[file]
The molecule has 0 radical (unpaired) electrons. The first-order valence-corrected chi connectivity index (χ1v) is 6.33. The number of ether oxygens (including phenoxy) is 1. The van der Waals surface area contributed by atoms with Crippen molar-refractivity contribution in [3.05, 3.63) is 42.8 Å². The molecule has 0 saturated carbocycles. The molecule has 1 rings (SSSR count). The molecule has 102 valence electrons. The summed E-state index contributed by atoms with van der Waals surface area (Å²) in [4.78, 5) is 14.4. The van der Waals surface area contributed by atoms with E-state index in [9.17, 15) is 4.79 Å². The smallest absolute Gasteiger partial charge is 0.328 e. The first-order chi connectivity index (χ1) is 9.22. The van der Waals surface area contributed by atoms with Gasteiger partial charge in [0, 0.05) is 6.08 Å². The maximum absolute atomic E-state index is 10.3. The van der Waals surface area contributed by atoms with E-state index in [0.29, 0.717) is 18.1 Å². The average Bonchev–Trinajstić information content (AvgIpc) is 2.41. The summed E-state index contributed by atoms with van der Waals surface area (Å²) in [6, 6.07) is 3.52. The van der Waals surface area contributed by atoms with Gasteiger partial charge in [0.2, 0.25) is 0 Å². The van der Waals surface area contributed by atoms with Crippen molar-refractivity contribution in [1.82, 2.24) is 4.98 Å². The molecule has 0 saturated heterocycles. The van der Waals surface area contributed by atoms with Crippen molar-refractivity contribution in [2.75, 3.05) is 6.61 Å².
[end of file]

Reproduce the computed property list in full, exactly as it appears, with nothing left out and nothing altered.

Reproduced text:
The molecule has 0 radical (unpaired) electrons. The first-order valence-corrected chi connectivity index (χ1v) is 6.33. The number of ether oxygens (including phenoxy) is 1. The van der Waals surface area contributed by atoms with Crippen molar-refractivity contribution in [3.05, 3.63) is 42.8 Å². The molecule has 0 saturated carbocycles. The molecule has 1 rings (SSSR count). The molecule has 102 valence electrons. The summed E-state index contributed by atoms with van der Waals surface area (Å²) in [4.78, 5) is 14.4. The van der Waals surface area contributed by atoms with E-state index in [9.17, 15) is 4.79 Å². The smallest absolute Gasteiger partial charge is 0.328 e. The first-order chi connectivity index (χ1) is 9.22. The van der Waals surface area contributed by atoms with Gasteiger partial charge in [0, 0.05) is 6.08 Å². The maximum absolute atomic E-state index is 10.3. The van der Waals surface area contributed by atoms with E-state index in [0.29, 0.717) is 18.1 Å². The average Bonchev–Trinajstić information content (AvgIpc) is 2.41. The summed E-state index contributed by atoms with van der Waals surface area (Å²) in [6, 6.07) is 3.52. The van der Waals surface area contributed by atoms with Gasteiger partial charge in [0.2, 0.25) is 0 Å². The van der Waals surface area contributed by atoms with Crippen molar-refractivity contribution in [1.82, 2.24) is 4.98 Å². The molecule has 0 saturated heterocycles. The van der Waals surface area contributed by atoms with Crippen molar-refractivity contribution in [2.75, 3.05) is 6.61 Å².